‘Tis the season of overwhelm. Everyone I talk with seems to be crammed full to the brim right now, walking around spinning plates, balancing eggs, lassoing steers—all with a car in the shop, someone (or many someones) needing extra care or relief, and an extra dose of what-are-we-gonna-do-about-my-halloween-costume.
I wrote this post a couple of months ago about what to do when your hair is on fire (metaphorically), and today I’m writing about what we’d do well to avoid right now.
Since you’ve got 27 things to do after you read this, I’ll jump right in:
1: Avoid self-flagellating when you stay up (much) later than usual, several nights in a row to get things done. (This is not your normal.)
2: Avoid calling yourself an idiot-moron-dumbass when you stop working at 2:00 a.m. and catch yourself 20 minutes later working on the jigsaw that’s on the kitchen table because “you need to decompress before bed.” (Try to laugh. Do put down the piece you are holding, and go to bed.)
3: Avoid giving yourself a pass on brushing and flossing your teeth before bed. Even if it’s late at night. Even if it’s way late at night. (Brush your teeth. It takes three minutes, and you are too old to play with dental health anymore. It’s expensive, and it takes a lot of time in the long run.)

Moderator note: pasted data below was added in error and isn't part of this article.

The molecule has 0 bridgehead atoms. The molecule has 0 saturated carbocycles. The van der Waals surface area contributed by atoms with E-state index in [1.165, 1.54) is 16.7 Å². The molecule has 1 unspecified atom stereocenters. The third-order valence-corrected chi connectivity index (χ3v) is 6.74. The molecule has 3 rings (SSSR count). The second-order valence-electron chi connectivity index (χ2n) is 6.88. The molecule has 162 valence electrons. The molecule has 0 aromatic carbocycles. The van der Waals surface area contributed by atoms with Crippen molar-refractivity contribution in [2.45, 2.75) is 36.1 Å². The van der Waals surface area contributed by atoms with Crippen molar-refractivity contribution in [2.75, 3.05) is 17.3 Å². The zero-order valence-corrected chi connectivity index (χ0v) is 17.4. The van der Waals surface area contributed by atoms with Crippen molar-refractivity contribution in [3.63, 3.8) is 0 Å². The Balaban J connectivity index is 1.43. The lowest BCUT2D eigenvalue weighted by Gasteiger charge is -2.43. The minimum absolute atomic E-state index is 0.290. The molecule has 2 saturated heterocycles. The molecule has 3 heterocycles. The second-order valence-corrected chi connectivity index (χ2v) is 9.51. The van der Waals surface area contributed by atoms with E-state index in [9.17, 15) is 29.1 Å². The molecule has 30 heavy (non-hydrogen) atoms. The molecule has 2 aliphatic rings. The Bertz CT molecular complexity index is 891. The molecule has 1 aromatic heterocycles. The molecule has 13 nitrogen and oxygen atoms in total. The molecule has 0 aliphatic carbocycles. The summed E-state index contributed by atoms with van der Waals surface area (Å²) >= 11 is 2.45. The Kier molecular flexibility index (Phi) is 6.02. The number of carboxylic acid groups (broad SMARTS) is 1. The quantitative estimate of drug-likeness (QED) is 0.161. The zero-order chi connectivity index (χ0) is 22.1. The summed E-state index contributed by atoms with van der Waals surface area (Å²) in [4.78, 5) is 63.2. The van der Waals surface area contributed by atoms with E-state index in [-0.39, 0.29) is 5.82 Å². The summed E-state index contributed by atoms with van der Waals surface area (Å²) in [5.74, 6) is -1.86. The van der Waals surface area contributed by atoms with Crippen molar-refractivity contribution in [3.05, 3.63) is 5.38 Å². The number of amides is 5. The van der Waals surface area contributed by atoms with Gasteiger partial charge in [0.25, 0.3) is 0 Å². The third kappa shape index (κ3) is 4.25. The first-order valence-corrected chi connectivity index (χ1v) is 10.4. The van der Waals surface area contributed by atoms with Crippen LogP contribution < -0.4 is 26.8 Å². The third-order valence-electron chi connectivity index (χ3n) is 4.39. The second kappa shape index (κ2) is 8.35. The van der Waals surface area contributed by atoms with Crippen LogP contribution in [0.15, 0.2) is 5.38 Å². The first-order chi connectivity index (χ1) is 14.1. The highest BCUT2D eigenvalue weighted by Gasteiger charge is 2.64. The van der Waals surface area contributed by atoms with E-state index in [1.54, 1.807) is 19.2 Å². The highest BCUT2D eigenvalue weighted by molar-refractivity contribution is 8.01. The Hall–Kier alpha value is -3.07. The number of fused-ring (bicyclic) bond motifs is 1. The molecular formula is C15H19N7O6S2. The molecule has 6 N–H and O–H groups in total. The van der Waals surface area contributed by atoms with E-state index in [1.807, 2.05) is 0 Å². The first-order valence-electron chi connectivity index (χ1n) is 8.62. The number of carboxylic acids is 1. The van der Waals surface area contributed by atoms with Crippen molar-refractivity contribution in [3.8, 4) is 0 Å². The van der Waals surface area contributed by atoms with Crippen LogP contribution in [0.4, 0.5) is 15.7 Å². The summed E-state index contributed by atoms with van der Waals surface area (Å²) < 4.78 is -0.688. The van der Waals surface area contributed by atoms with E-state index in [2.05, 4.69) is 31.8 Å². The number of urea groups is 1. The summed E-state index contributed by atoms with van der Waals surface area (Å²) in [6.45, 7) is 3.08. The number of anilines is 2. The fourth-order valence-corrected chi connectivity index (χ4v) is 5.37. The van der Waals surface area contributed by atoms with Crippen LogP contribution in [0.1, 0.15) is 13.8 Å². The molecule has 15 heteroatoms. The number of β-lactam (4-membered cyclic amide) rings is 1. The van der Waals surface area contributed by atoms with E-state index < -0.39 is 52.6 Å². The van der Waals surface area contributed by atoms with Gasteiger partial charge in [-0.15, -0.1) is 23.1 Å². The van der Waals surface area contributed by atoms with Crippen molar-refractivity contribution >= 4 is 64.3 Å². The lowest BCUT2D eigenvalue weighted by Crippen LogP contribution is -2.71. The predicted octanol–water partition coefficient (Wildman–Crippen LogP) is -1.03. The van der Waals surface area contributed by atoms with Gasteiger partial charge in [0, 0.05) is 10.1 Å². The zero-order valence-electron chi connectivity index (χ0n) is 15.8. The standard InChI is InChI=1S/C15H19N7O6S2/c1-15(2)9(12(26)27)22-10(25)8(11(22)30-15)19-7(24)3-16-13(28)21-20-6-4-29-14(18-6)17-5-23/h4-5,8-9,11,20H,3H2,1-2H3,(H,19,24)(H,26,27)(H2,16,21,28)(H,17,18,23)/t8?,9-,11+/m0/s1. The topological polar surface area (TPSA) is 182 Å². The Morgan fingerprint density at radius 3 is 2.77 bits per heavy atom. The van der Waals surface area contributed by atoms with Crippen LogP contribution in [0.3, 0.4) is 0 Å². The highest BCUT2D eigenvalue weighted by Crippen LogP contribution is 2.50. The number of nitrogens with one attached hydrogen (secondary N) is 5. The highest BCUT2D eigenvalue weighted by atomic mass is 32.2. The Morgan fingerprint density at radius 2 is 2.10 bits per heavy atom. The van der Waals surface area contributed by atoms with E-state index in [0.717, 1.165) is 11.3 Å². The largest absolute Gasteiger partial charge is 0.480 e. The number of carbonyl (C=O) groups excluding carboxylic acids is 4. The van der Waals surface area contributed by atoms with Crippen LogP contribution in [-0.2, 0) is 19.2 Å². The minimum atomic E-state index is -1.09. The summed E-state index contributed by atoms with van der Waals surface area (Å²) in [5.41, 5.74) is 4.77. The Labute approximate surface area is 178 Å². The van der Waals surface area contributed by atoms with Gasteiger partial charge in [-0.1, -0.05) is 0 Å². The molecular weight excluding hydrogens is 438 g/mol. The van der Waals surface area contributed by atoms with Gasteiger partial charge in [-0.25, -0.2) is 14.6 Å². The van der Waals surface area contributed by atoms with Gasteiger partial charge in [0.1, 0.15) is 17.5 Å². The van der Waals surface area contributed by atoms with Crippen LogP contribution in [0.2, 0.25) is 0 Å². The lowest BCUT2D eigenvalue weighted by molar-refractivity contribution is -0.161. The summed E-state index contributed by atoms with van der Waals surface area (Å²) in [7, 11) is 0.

4: Avoid letting your last thought before you fall asleep be, “I have to wake up in four hours. Tomorrow is going to suck.” (Try this one: “I will be tired tomorrow morning, and I will still smile at the people who live with me and say good morning.” I actually try to picture myself doing that, and for some reason that corny step works.)
5: Avoid going twenty minutes out of your way to return an overdue library book and make yourself late to pick up your kid, do your laundry, or show up for a meeting. (If you can afford the couple of dollars’ fee that will accrue over the next few days, count yourself lucky and pay it next week. Your donation will help the library, and showing up on time will help you.)
6: Avoid the assumption that you can’t have lunch with your friends in the middle of a week like this. (Having lunch with your friends does not mean you no longer have the right to the “holy-crap-this-week-is-intense” feeling.)
7: Also, avoid the assumption that having lunch with your friends in the middle of a week like this automatically qualifies as self-care. (You have to decide which kind of self-care is most important for today.)
8: Avoid letting a meeting keep you longer than you planned. Meetings are potato chips and candy during weeks like these. (Set the alarm on your phone to go off 5 or 10 minutes before you have to leave, wrap it up, and then stand up and walk out. If you’re part of a bigger meeting, signal to others when you’re leaving, and go. Others will likely follow soon after, and you will be doing everyone a favor EVEN IF there are things left un-discussed.)
9: Avoid pretending it’s just you. (It’s not. Really. If you look around you, you’ll see that you are certainly not alone.)